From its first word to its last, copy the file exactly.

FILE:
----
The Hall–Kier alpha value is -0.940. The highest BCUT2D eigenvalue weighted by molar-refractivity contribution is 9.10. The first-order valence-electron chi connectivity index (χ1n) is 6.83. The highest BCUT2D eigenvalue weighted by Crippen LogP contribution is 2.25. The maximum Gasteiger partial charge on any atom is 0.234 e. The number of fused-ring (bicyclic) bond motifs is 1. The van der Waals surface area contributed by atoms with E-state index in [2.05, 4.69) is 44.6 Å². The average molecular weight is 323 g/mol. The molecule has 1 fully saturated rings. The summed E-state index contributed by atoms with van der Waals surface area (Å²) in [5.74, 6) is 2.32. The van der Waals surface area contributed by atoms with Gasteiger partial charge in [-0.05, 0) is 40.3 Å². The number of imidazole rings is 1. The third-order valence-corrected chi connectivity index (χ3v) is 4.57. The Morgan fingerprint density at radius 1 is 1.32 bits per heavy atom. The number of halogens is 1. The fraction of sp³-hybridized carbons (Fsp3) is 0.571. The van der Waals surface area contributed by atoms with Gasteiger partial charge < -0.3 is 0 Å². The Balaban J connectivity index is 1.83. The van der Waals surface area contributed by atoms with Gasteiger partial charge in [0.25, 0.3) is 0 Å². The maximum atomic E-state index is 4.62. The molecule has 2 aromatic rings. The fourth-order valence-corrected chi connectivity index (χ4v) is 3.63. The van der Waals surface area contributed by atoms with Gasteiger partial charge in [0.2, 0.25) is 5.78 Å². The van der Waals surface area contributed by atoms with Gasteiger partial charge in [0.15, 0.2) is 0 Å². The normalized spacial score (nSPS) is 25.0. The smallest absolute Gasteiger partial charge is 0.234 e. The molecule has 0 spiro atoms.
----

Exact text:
The Hall–Kier alpha value is -0.940. The highest BCUT2D eigenvalue weighted by molar-refractivity contribution is 9.10. The first-order valence-electron chi connectivity index (χ1n) is 6.83. The highest BCUT2D eigenvalue weighted by Crippen LogP contribution is 2.25. The maximum Gasteiger partial charge on any atom is 0.234 e. The number of fused-ring (bicyclic) bond motifs is 1. The van der Waals surface area contributed by atoms with E-state index in [2.05, 4.69) is 44.6 Å². The average molecular weight is 323 g/mol. The molecule has 1 fully saturated rings. The summed E-state index contributed by atoms with van der Waals surface area (Å²) in [5.74, 6) is 2.32. The van der Waals surface area contributed by atoms with Gasteiger partial charge in [-0.05, 0) is 40.3 Å². The number of imidazole rings is 1. The third-order valence-corrected chi connectivity index (χ3v) is 4.57. The Morgan fingerprint density at radius 1 is 1.32 bits per heavy atom. The number of halogens is 1. The fraction of sp³-hybridized carbons (Fsp3) is 0.571. The van der Waals surface area contributed by atoms with Gasteiger partial charge < -0.3 is 0 Å². The Balaban J connectivity index is 1.83. The van der Waals surface area contributed by atoms with Gasteiger partial charge in [0.25, 0.3) is 0 Å². The maximum atomic E-state index is 4.62. The molecule has 2 aromatic rings. The fourth-order valence-corrected chi connectivity index (χ4v) is 3.63. The van der Waals surface area contributed by atoms with Gasteiger partial charge in [0.2, 0.25) is 5.78 Å². The van der Waals surface area contributed by atoms with Gasteiger partial charge in [0.15, 0.2) is 0 Å². The normalized spacial score (nSPS) is 25.0. The smallest absolute Gasteiger partial charge is 0.234 e. The molecule has 0 spiro atoms.